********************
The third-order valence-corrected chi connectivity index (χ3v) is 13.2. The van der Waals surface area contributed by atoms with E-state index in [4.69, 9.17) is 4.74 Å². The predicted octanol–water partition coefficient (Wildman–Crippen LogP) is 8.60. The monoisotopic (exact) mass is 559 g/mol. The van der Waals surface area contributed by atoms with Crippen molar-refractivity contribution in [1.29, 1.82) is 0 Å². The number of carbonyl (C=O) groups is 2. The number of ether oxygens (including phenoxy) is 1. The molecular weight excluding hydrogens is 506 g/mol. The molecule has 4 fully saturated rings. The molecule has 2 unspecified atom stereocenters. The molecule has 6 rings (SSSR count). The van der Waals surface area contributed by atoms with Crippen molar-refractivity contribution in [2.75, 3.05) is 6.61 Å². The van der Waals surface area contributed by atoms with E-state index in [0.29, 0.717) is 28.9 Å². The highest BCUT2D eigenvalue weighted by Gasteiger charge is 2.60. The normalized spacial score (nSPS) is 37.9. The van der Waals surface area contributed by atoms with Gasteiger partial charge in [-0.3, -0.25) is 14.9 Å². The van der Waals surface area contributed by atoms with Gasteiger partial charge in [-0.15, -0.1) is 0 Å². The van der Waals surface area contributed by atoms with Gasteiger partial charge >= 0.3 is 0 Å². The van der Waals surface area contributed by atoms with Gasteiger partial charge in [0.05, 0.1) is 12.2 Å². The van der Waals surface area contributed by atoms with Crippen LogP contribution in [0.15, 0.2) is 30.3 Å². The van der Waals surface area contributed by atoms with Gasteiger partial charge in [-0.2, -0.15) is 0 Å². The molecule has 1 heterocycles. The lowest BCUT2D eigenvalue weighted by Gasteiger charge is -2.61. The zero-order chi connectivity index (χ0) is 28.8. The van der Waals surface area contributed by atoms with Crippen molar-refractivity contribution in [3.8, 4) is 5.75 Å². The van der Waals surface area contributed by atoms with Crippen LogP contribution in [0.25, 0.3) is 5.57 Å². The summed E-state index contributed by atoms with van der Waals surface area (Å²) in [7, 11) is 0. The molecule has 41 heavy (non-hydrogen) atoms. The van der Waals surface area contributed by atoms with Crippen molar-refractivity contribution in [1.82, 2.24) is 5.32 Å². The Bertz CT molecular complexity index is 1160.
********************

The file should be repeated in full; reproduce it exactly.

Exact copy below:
The third-order valence-corrected chi connectivity index (χ3v) is 13.2. The van der Waals surface area contributed by atoms with E-state index in [4.69, 9.17) is 4.74 Å². The predicted octanol–water partition coefficient (Wildman–Crippen LogP) is 8.60. The monoisotopic (exact) mass is 559 g/mol. The van der Waals surface area contributed by atoms with Crippen molar-refractivity contribution in [1.29, 1.82) is 0 Å². The number of carbonyl (C=O) groups is 2. The number of ether oxygens (including phenoxy) is 1. The molecular weight excluding hydrogens is 506 g/mol. The molecule has 4 fully saturated rings. The molecule has 2 unspecified atom stereocenters. The molecule has 6 rings (SSSR count). The van der Waals surface area contributed by atoms with Crippen molar-refractivity contribution in [2.75, 3.05) is 6.61 Å². The van der Waals surface area contributed by atoms with E-state index in [0.29, 0.717) is 28.9 Å². The highest BCUT2D eigenvalue weighted by Gasteiger charge is 2.60. The normalized spacial score (nSPS) is 37.9. The van der Waals surface area contributed by atoms with Gasteiger partial charge in [-0.3, -0.25) is 14.9 Å². The van der Waals surface area contributed by atoms with Gasteiger partial charge in [-0.15, -0.1) is 0 Å². The van der Waals surface area contributed by atoms with Gasteiger partial charge >= 0.3 is 0 Å². The van der Waals surface area contributed by atoms with Gasteiger partial charge in [0.05, 0.1) is 12.2 Å². The van der Waals surface area contributed by atoms with Crippen LogP contribution in [0.15, 0.2) is 30.3 Å². The van der Waals surface area contributed by atoms with Gasteiger partial charge in [-0.2, -0.15) is 0 Å². The molecule has 1 heterocycles. The lowest BCUT2D eigenvalue weighted by Gasteiger charge is -2.61. The zero-order chi connectivity index (χ0) is 28.8. The van der Waals surface area contributed by atoms with Crippen molar-refractivity contribution in [3.8, 4) is 5.75 Å². The van der Waals surface area contributed by atoms with Crippen LogP contribution in [0.25, 0.3) is 5.57 Å². The summed E-state index contributed by atoms with van der Waals surface area (Å²) in [7, 11) is 0. The molecule has 41 heavy (non-hydrogen) atoms. The van der Waals surface area contributed by atoms with Crippen molar-refractivity contribution in [1.82, 2.24) is 5.32 Å². The Bertz CT molecular complexity index is 1160.